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Young People After Four Years of President Obama


Obama inauguration January 2009 (AP Photo/Charles Dharapak)

On Monday, young people across the country will watch, cheer and tweet as they celebrate the inauguration of the man they helped reelect president of the United States. The enthusiasm will be reminiscent of the excitement four years ago when President Obama was sworn in as the 44th president.

Only this time, we know what young people get after four years of Obama’s policies. He no longer has the luxury of being judged just on the promise of hope and change. After four years of Obama, young people now face high unemployment and underemployment, increased health care costs and most recently, less take home pay compared to last year due to higher payroll taxes.

Obama’s policies have weakened our economy, and the opportunities for graduating seniors are not getting better. Ask today’s college senior who voted for Obama in 2008 how strong their job prospects are, and their answer will be virtually unchanged to a college senior’s answer four years ago—not strong at all.

College seniors faced a tough job market in January 2009 as unemployment for adults ages 20-24 was 12.4 percent and rose to 15 percent by the May 2009 graduation season.

The high school seniors who watched Obama’s inauguration four years ago are now college seniors who will enter an economy that remains sluggish. For today’s adults ages 20-24, the unemployment rate stands at 13.7 percent.

This doesn’t give much hope to the young voter who assumed that four years of Obama would make their job prospects better.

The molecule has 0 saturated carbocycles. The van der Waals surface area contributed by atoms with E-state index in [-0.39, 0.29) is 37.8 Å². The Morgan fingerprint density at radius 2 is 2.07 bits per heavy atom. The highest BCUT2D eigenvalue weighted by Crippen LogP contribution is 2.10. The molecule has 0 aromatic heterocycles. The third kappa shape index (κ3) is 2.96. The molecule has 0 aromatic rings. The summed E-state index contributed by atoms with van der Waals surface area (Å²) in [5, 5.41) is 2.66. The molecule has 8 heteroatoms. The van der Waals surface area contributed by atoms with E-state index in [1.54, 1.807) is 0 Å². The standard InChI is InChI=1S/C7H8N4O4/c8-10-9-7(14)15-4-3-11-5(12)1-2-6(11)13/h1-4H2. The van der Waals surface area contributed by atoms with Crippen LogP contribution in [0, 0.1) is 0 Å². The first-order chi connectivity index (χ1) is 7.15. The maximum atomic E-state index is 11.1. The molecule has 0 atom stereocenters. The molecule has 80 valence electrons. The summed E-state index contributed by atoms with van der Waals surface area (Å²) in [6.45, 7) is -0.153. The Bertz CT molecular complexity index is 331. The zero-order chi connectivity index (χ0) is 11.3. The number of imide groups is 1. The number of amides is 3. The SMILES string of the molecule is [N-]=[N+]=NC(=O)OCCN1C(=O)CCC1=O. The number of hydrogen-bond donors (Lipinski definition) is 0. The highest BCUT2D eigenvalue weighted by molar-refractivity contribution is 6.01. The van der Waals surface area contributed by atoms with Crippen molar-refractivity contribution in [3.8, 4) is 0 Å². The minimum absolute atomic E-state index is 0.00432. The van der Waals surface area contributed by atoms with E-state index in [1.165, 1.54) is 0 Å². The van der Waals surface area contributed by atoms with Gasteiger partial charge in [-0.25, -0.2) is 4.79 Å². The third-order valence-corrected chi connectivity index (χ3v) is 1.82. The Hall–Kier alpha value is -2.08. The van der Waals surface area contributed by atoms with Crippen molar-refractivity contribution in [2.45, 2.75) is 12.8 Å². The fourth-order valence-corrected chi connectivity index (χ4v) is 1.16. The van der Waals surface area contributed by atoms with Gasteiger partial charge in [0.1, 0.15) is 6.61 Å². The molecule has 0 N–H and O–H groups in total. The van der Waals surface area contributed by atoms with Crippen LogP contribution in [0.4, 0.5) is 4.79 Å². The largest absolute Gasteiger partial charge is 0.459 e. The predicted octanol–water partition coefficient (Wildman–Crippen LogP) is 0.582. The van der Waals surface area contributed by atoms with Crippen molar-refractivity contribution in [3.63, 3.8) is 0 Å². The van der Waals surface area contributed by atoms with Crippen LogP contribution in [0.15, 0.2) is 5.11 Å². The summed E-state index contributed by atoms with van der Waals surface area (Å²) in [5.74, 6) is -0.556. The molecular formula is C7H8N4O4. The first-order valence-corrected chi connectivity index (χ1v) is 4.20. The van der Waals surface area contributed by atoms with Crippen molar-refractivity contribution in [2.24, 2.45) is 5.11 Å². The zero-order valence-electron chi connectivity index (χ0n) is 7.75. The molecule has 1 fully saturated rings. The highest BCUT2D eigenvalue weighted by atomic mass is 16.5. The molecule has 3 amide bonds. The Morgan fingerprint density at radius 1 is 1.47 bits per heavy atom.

Some young people are starting to realize they assumed too much. Today’s college senior likely voted for Obama in 2008, but the president’s margin of support over his Republican challengers among 18-29 year olds dropped 11 points from 2008 levels, based on the 2012 presidential exit poll. What caused this shift in enthusiasm? Perhaps it’s the growing sentiment that opportunity is shrinking for today’s young adults.

Throughout our nation’s history, each generation of Americans has boasted a better standard of living than the proceeding generation. That is a source of pride. About a month before the 2009 inauguration, Gallup asked the following question: “How likely do you think it is that today’s youth will have a better life than their parents – very likely, somewhat likely, somewhat unlikely, or very unlikely?”

At that time, 56 percent of Americans believed it very or somewhat likely that America’s youth would have a better life than their parents.

Under Obama, this number hit an all-time low of 44 percent in April 2011—the lowest level of optimism in decades. Last month, the number rose to 49 percent, which is still lower than when Obama took office.

Why the pessimism about the future of the next generation? The high unemployment rate and a sluggish economy translate into difficult personal realities for many of those high school seniors who supported Obama in 2008. Those students are now looking forward to another graduation—but after this graduation, many will move from their college dorms back to their high school homes, sending out resume after resume with no success.

While we should watch each new class of graduates walk across the stage, diploma in hand, moving into a new phase of life with a sense of boundless opportunities ahead, instead opportunities seem quite limited for today’s college graduates.

Unless our elected officials fix our fiscal issues and create the conditions for a vibrant economy, I’m afraid today’s high school seniors will face a similar future on the next inauguration day.

Karin Agness is the director of academic programs at the American Enterprise Institute.

Learn more at www.aei.org/for-students


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